Anaesthesia for Veterinary Nurses by Elizabeth Welsh (ed.)

By Elizabeth Welsh (ed.)

Sedation and anaesthesia are an important a part of veterinary perform. The protocols and techniques concerned are frequently advanced and range significantly from animal to animal. The veterinary nurse has a pivotal function in anaesthesia, being without delay concerned earlier than, in the course of and after the anaesthetic interval.

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Even when suitable precautions are taken, animals suffering from liver disease (acquired or congenital) may take longer to recover from an anaesthetic than healthy patients. Breeds such as sighthounds are particularly sensitive to thiopentone. It is possible that this is because these dogs are usually very thin and recovery from thiopentone anaesthesia initially is by redistribution of the drug into fat. However, it is also possible that these dogs lack particular liver enzymes involved in the metabolism of thiopentone.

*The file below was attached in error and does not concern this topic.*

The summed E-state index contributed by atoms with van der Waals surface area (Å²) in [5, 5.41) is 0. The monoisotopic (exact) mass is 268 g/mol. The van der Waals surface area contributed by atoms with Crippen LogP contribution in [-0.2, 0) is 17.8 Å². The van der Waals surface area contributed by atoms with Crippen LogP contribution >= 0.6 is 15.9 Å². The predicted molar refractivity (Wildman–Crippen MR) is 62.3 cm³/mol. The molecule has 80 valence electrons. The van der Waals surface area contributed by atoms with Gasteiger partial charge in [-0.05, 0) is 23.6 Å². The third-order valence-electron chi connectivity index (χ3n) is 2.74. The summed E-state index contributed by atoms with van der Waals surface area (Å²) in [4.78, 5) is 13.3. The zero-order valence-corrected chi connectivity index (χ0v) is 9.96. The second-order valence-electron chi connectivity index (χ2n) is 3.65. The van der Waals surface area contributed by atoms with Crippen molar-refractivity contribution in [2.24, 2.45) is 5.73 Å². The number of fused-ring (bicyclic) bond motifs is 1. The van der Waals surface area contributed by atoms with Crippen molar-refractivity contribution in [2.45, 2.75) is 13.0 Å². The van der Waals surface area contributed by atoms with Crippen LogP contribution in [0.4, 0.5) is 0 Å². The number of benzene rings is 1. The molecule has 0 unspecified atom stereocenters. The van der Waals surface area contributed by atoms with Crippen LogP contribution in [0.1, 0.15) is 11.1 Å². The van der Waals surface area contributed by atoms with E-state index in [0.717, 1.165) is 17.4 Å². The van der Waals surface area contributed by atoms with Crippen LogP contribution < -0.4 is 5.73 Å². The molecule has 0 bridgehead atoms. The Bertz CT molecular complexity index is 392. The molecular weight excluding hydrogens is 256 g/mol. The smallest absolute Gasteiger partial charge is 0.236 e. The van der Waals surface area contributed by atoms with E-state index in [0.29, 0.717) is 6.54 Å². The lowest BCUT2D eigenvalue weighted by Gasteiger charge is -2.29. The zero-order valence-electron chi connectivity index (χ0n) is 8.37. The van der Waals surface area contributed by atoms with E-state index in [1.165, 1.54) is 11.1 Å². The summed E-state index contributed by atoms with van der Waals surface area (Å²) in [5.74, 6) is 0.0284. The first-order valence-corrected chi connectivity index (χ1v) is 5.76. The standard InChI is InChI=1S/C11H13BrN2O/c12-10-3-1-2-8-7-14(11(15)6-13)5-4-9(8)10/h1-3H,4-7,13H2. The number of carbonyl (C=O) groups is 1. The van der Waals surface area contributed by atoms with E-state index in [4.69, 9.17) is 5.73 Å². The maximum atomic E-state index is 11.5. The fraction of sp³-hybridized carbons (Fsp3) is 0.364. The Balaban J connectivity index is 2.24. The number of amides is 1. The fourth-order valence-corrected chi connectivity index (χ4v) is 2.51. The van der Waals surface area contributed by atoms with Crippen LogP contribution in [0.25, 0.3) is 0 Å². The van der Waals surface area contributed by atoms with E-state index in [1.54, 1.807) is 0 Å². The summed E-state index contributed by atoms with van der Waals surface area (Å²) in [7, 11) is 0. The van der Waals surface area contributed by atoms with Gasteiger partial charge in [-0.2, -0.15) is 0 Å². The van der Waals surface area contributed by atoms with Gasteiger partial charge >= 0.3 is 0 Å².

Carbon dioxide can be combined with water to produce carbonic acid and hydrogen ions. This reaction can be reversed to remove hydrogen ions and produce carbon dioxide. If the animal is acidaemic hydrogen ions are removed from the circulation with the result that more carbon dioxide is produced. Therefore the respiratory rate needs to increase so that the carbon dioxide can be removed from the circulation via the lungs. Similarly, if an animal is affected by metabolic alkalosis, ventilation will be depressed and carbon dioxide builds up in the body.

Pulse rate and quality: Ensure that there is no pulse deficit present, that is, each heart beat should generate a palpable pulse. Murmurs: Gallop rhythms and murmurs in cats must be taken seriously • since these patients may be poor anaesthetic candidates. • Mucous membrane colour. • Capillary refill time: Not a sensitive indicator but reflects poor circulation or hypovolaemia if the refi ll time is > 2 sec. • Temperature of extremities. • Jugular vein examination: Check for distension or presence of a jugular pulse.

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